After a 13-month wait for the Department of State to implement the technical clarifications issued as part of the first review of the Global Gag Rule, bilateral donors, private foundations, and U.S and foreign NGO implementing partners finally got some answers. Unfortunately, those answers came in the form of a stunning about-face. This morning, Secretary Mike Pompeo announced this new interpretation of the Global Gag Rule which represents a massive overreach of the policy. Specifically, the Trump administration is making an end-run around the technical fix related to the meaning of “provide financial support to any other foreign organization that conducts such activities,” legal language contained in the standard provisions to which foreign NGOs must agree in order to remain eligible to receive U.S. government global health assistance.

The review released and signed off on by former Secretary of State Rex Tillerson on February 7, 2018, adopted the position of PAI and multiple implementing NGOs who understood and asserted that the “financial support” clause meant that a foreign NGO subject to the policy cannot fund another organization to conduct activities that would violate the policy if undertaken by the foreign NGO itself.

The interpretation announced today effectively prohibits a foreign sub-recipient from using its non-U.S. government assistance to support any kind of health or development work of a foreign partner that receives no U.S. government global health assistance, if that partner separately engages in abortion-related work with its own funding—essentially blacklisting those organizations. Furthermore, this interpretation would effectively graft the policy onto partnerships with foreign NGOs that are funded by other bilateral donors that oppose the policy, potentially giving rise to or exacerbating tensions between the U.S. government and those donor nations. Under this interpretation, in order to remain in compliance with the Global Gag Rule, a foreign NGO would have to track funding they flow-down to a subgrantee from a bilateral donor or a private foundation, for example related to girls education, and ensure that their foreign partner organization is not engaged in any of the prohibited activities, even without any U.S. government assistance.

Proving that this administration continues to rely on alternative facts, Secretary Pompeo denied the Global Gag Rule is having a negative impact on the ground and continued to misrepresent what the policy actually does. The Global Gag Rule is not and has never been about U.S. taxpayer funding for abortion. Although unsafe abortion is a leading cause of maternal morbidity and mortality in the developing world, the Helms Amendment has restricted the use of U.S. foreign assistance funds for “abortion as a method of family planning” since 1973. The Global Gag Rule goes above and beyond the Helms Amendment, denying foreign organizations receiving U.S. global assistance the right to use their own non-U.S. funds to provide information, referrals or services for legal abortion or to advocate for the legalization of abortion in their country. The Secretary of State knows well and good what this policy does, yet he continues to willfully misrepresent the facts.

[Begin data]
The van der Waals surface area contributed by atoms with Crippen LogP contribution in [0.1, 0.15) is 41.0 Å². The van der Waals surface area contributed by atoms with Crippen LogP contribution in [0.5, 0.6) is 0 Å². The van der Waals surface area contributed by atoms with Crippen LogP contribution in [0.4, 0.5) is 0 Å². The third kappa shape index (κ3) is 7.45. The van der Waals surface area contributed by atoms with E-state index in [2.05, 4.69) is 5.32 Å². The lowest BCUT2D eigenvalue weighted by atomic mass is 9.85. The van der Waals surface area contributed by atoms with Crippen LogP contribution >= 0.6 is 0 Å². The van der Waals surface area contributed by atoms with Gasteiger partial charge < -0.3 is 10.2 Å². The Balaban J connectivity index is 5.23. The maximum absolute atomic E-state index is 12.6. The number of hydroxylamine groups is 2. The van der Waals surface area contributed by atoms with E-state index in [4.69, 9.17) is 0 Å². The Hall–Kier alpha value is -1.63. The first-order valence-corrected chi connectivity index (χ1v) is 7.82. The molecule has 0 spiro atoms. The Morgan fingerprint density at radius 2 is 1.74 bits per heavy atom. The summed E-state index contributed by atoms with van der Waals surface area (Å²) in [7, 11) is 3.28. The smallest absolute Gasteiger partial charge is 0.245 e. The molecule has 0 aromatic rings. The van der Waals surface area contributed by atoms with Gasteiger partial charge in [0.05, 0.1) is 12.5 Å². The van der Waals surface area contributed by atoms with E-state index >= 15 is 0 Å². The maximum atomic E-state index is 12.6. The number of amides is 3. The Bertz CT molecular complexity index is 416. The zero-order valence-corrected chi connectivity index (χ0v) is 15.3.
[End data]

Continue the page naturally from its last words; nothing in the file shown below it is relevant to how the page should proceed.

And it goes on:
Today’s actions make clear that the Trump-Pence administration will stop at nothing in it’s quest to blacklist organizations who provide comprehensive sexual and reproductive health and rights information and services and starve them of funding—from any source. Even if that means extending the Global Gag Rule to funding from other bilateral donors and private foundations across all development sectors.

It is with great hope that the bilateral donors who are now directly impacted by this policy—many of whom created SheDecides in the immediate aftermath of the return and expansion of the Global Gag Rule—will call out this scheme to coopt their funding. This is completely unnecessary, it is a waste of resources and it is a purely political stunt aimed at stigmatizing the provision of comprehensive sexual and reproductive health information and services. We can only hope the U.S. private foundations, now with legal standing to sue, will take this administration to federal court—and win. This backdoor attempt to buy-up or shut down foreign NGOs who are doing good work in countless countries around the world on their behalf should not go uncontested.

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